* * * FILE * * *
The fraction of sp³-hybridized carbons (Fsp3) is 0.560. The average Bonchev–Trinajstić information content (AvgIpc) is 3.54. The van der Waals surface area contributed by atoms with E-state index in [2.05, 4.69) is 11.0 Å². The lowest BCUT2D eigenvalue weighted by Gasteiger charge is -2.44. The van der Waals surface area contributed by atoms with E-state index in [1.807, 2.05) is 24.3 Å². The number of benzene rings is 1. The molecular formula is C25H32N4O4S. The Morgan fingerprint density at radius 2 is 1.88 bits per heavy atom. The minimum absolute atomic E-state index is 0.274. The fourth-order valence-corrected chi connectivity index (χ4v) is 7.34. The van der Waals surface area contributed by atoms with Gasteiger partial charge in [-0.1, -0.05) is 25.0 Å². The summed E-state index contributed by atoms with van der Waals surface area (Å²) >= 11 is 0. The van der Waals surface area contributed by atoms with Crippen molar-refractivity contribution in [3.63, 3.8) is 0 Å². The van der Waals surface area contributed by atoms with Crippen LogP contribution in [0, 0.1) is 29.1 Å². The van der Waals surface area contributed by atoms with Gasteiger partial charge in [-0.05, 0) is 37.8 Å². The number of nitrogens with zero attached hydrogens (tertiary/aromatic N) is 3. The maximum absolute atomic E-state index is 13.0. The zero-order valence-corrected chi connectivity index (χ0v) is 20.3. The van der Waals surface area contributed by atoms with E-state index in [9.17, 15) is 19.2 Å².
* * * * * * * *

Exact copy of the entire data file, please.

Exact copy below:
The fraction of sp³-hybridized carbons (Fsp3) is 0.560. The average Bonchev–Trinajstić information content (AvgIpc) is 3.54. The van der Waals surface area contributed by atoms with E-state index in [2.05, 4.69) is 11.0 Å². The lowest BCUT2D eigenvalue weighted by Gasteiger charge is -2.44. The van der Waals surface area contributed by atoms with E-state index in [1.807, 2.05) is 24.3 Å². The number of benzene rings is 1. The molecular formula is C25H32N4O4S. The Morgan fingerprint density at radius 2 is 1.88 bits per heavy atom. The minimum absolute atomic E-state index is 0.274. The fourth-order valence-corrected chi connectivity index (χ4v) is 7.34. The van der Waals surface area contributed by atoms with Gasteiger partial charge in [-0.1, -0.05) is 25.0 Å². The summed E-state index contributed by atoms with van der Waals surface area (Å²) >= 11 is 0. The van der Waals surface area contributed by atoms with Crippen molar-refractivity contribution in [3.63, 3.8) is 0 Å². The van der Waals surface area contributed by atoms with Crippen LogP contribution in [0, 0.1) is 29.1 Å². The van der Waals surface area contributed by atoms with Gasteiger partial charge in [-0.05, 0) is 37.8 Å². The number of nitrogens with zero attached hydrogens (tertiary/aromatic N) is 3. The maximum absolute atomic E-state index is 13.0. The zero-order valence-corrected chi connectivity index (χ0v) is 20.3. The van der Waals surface area contributed by atoms with E-state index in [9.17, 15) is 19.2 Å².